Hawaii Bill Establishing Dispensaries Likely to Become Law

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Dispensaries could be open in Hawaii in just over a year, as a bill establishing a licensing system for MMJ storefronts appears on its way to becoming law.

House Bill 321 will allow for up to 16 dispensaries for certified patients that could open as soon as July 2016, according to Pacific Business News. The state will be required to adopt interim rules by Jan. 4.

The bill was not on Gov. David Ige’s list of measures he said he planned to veto, meaning it will become law with or without his signature no later than July 14, the Honolulu Star-Advertiser reported. Ige said he remains concerned “about adequacy of funds provided and the aggressive timeline” called for in the bill, and indicated he may not officially sign it, according to Pacific Business News.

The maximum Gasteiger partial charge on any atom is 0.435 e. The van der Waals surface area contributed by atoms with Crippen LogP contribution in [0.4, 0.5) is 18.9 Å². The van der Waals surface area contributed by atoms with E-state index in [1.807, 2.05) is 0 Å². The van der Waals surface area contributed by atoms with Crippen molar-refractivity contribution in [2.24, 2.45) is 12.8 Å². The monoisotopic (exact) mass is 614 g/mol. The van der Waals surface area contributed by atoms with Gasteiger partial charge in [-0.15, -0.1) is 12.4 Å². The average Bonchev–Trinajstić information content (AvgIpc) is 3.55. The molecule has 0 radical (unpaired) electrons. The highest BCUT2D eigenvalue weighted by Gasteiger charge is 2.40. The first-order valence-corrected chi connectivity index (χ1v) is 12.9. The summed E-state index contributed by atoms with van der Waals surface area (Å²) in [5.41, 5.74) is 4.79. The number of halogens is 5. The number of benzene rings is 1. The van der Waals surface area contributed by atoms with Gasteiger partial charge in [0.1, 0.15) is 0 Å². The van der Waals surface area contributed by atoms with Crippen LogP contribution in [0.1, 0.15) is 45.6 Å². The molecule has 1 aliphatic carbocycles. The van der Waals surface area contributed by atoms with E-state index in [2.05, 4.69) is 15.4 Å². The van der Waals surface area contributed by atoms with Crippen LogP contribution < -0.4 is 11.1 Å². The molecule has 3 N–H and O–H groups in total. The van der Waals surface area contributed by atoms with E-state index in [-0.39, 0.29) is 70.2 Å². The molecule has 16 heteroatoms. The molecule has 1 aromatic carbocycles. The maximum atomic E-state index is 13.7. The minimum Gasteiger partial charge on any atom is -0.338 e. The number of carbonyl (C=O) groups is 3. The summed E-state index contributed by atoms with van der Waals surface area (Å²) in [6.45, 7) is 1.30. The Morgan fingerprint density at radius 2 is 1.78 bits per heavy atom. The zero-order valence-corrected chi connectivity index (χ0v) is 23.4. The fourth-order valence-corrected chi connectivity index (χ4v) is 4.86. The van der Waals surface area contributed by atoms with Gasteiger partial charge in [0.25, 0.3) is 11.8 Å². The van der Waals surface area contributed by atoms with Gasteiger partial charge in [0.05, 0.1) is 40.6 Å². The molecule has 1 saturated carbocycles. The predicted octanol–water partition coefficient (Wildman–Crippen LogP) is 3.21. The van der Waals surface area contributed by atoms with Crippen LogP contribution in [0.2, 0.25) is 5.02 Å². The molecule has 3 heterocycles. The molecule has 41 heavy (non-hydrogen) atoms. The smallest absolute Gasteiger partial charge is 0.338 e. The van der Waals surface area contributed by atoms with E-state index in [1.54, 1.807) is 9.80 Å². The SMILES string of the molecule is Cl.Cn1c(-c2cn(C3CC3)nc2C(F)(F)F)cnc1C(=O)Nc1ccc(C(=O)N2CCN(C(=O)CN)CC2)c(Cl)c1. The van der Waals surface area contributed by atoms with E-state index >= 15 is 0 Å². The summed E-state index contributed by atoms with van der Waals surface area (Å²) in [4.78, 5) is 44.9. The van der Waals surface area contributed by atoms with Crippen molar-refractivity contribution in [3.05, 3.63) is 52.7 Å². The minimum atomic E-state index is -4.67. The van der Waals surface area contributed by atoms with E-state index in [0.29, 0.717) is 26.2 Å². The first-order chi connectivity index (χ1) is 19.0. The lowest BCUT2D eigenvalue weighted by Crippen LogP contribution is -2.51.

Applicants, who must have at least $1 million in the bank, must pay a non-refundable application fee of $5,000 for each license. If accepted, the applicant would pay a licensing fee of $75,000 within seven days or the license will be issued to the next qualified applicant.

Startup costs could range from $3 million to $5 million, local attorney Stephen Pingree told Pacific Business News.